Many participants expressed disappointment in the discord between their career interests and their job placements. Clear communication of the existing job placement options and the viability of placement in their fields of interests could improve the participants’ emotional reactions to receiving their placement.

I would also suggest creating a “game plan” of how youth can work their way into their field of interest, even if their initial placement is not going to reflect their preferences. For example, focusing on the skill sets that will be honed in a daycare center that can be applied to a future restaurant host/hostess position could help change participants’ outlook and increase incentive to stay engaged in their placement.

Provide orientation for subsidized job placement staff prior to DCFS ward employment

One of the most disconcerting responses of the participants in the job placement program was feeling used for cheap labor. Rather than perceiving potential for a long-term relationship with their supervisors, the youth express feeling taken advantage of and doubt about employers’ intentions to keep them on as staff.

While the program is a professional partnership between the job placement sites and the program facilitators, a participant-centered approach is critical to beginning those relationships. In the same way that an unpaid intern is paid in practical on-site experience, the subsidized job placements should reflect compensation in experience and professional relationships for the DCFS ward participants.

An orientation session for the employers stressing the factors and goals of the DCFS ward participants could improve respect and understanding between employer and employee and better prepare employers to make the placement an enriching and mutually beneficial experience.

Train staff to treat DCFS ward participants with respect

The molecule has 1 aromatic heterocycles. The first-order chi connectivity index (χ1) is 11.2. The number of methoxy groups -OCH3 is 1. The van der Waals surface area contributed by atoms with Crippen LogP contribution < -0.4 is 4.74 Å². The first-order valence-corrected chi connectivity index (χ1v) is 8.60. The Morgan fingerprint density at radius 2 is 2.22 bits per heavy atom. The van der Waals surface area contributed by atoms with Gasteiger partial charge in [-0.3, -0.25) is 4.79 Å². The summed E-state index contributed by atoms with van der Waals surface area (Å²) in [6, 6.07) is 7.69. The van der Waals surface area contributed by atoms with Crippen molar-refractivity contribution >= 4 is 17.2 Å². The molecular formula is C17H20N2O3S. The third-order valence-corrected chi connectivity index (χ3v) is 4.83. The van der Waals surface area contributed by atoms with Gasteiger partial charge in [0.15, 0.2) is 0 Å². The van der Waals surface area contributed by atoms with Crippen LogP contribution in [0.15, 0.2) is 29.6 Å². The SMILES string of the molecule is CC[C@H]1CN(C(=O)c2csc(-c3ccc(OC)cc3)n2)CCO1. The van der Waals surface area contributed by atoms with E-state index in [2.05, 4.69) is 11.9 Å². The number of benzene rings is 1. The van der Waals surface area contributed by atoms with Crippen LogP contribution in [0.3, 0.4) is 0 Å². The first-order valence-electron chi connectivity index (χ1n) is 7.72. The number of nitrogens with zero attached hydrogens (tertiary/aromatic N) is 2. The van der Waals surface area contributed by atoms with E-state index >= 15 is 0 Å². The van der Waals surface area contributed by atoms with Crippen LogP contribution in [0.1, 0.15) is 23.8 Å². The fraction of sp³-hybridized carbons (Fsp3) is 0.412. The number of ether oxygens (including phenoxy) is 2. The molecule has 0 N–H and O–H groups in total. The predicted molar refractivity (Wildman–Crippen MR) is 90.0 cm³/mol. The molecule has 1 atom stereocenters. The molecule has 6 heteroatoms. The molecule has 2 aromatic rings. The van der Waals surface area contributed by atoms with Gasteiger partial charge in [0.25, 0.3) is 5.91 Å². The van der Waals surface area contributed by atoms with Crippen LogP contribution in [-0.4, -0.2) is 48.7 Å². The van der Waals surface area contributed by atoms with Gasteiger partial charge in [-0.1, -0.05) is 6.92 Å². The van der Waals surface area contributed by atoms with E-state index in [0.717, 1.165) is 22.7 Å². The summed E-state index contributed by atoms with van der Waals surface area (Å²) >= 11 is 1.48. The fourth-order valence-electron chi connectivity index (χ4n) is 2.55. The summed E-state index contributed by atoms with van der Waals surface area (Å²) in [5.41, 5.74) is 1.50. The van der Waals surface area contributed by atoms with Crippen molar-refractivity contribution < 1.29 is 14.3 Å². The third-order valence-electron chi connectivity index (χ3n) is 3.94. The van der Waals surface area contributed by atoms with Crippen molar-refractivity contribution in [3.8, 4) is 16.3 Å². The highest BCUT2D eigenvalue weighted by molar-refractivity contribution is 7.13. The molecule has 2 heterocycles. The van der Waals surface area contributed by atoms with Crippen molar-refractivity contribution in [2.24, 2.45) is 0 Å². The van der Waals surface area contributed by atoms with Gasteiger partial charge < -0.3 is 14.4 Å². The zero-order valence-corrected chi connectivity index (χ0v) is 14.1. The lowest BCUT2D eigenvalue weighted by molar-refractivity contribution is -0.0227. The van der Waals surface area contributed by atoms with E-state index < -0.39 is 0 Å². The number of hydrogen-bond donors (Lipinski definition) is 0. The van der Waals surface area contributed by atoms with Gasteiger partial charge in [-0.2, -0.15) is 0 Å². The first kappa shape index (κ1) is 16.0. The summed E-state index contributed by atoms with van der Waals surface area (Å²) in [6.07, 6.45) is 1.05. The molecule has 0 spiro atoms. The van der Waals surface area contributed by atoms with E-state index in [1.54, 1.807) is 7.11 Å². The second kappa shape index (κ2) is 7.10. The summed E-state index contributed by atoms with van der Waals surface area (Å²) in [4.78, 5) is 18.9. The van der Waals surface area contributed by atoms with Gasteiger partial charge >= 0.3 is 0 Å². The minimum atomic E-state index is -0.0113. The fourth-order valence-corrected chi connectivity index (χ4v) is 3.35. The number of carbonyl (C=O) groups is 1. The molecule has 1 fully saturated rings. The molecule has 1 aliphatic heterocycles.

Participants often described feeling treated like “little kids” by the program staff. They perceive stigmatization regarding their DCFS ward status and by their age in comparison to some of the adult clientele that the program aids in job placements.

Just as an orientation session would help relationships between the job placement employers and DCFS ward participants, more extensive training for program staff could improve relationships between the program staff and the DCFS ward participants. Those responsible for training participants ought to be training by example – exercising professionalism, respect and compassion in the program.

While these suggestions are by no means comprehensive, they provide a good launch pad for resourcing youth aging out of alternative care.

 A job placement program can open new doors for vulnerable youth who must secure provision and protection in new ways when they are no longer under the care of the State. Stable employment must be made a priority as it can serve as an alternative to the harmful, yet alluring provision of gang membership, theft, or trusting false promises of protection.

These needs are mirrored across the globe. While this Chapin Hall study focuses on a job placement program here in Cook County, similar studies in other nations could help us tackle the global vulnerabilities of youth aging out of care. The Transitions Initiative seeks to do just that. Keep an eye on IOFA intern Sarah’s updates from Addis Ababa, where she is researching the experiences of youth aging out of care there.


 A sincere thank-you to Amy Dworsky and Judy Havlicek at Chapin Hall – University of Chicago for their research and shared results.

Dworsky, A. & Havlicek, J. (2010). Experiences of Foster Youth in an Employment Training and Job Placement Program. Chicago: Chapin Hall at the University of ChicagoPhoto:


Alexa Schnieders

Program Development Intern

Welcome to Addis Ababa, Sarah!

July 4, 2013


After finishing my undergraduate degree, I had the incredible opportunity to live and work in South India, teaching girls and young women conversational English and volunteering at different women’s organizations.  It was there that I fell in love with youth-centered service work, and am now pursuing my Masters in Social Work at the University of Chicago, focusing on international social work.  After graduating, I hope to find work with an internationally-focused organization that invests in, supports, and empowers vulnerable youth and young adults around the world.